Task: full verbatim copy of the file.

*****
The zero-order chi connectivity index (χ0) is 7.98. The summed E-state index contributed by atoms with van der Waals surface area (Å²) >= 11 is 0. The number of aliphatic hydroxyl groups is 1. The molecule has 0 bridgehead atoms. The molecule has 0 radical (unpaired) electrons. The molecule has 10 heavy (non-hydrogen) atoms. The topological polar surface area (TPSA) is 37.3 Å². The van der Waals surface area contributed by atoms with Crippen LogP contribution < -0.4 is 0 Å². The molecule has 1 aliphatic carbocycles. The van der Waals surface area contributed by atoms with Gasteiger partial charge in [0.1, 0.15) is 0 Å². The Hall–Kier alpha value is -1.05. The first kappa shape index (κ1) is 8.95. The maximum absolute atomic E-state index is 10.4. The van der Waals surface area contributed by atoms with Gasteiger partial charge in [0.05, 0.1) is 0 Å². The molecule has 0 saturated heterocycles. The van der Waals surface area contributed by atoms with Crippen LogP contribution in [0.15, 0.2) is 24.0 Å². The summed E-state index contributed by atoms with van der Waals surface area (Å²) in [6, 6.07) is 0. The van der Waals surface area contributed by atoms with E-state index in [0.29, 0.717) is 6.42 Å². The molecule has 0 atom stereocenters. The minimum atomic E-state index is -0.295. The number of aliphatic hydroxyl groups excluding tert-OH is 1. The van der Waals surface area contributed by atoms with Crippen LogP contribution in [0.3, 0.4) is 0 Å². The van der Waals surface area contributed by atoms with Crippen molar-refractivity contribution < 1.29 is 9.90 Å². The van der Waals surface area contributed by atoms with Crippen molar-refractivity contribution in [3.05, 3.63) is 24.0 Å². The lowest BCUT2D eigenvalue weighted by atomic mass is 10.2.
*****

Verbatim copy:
The zero-order chi connectivity index (χ0) is 7.98. The summed E-state index contributed by atoms with van der Waals surface area (Å²) >= 11 is 0. The number of aliphatic hydroxyl groups is 1. The molecule has 0 bridgehead atoms. The molecule has 0 radical (unpaired) electrons. The molecule has 10 heavy (non-hydrogen) atoms. The topological polar surface area (TPSA) is 37.3 Å². The van der Waals surface area contributed by atoms with Crippen LogP contribution < -0.4 is 0 Å². The molecule has 1 aliphatic carbocycles. The van der Waals surface area contributed by atoms with Gasteiger partial charge in [0.1, 0.15) is 0 Å². The Hall–Kier alpha value is -1.05. The first kappa shape index (κ1) is 8.95. The maximum absolute atomic E-state index is 10.4. The van der Waals surface area contributed by atoms with Gasteiger partial charge in [0.05, 0.1) is 0 Å². The molecule has 0 saturated heterocycles. The van der Waals surface area contributed by atoms with Crippen LogP contribution in [0.15, 0.2) is 24.0 Å². The summed E-state index contributed by atoms with van der Waals surface area (Å²) in [6, 6.07) is 0. The van der Waals surface area contributed by atoms with E-state index in [0.29, 0.717) is 6.42 Å². The molecule has 0 atom stereocenters. The minimum atomic E-state index is -0.295. The number of aliphatic hydroxyl groups excluding tert-OH is 1. The van der Waals surface area contributed by atoms with Crippen LogP contribution in [0.3, 0.4) is 0 Å². The van der Waals surface area contributed by atoms with Crippen molar-refractivity contribution < 1.29 is 9.90 Å². The van der Waals surface area contributed by atoms with Crippen molar-refractivity contribution in [3.05, 3.63) is 24.0 Å². The lowest BCUT2D eigenvalue weighted by atomic mass is 10.2.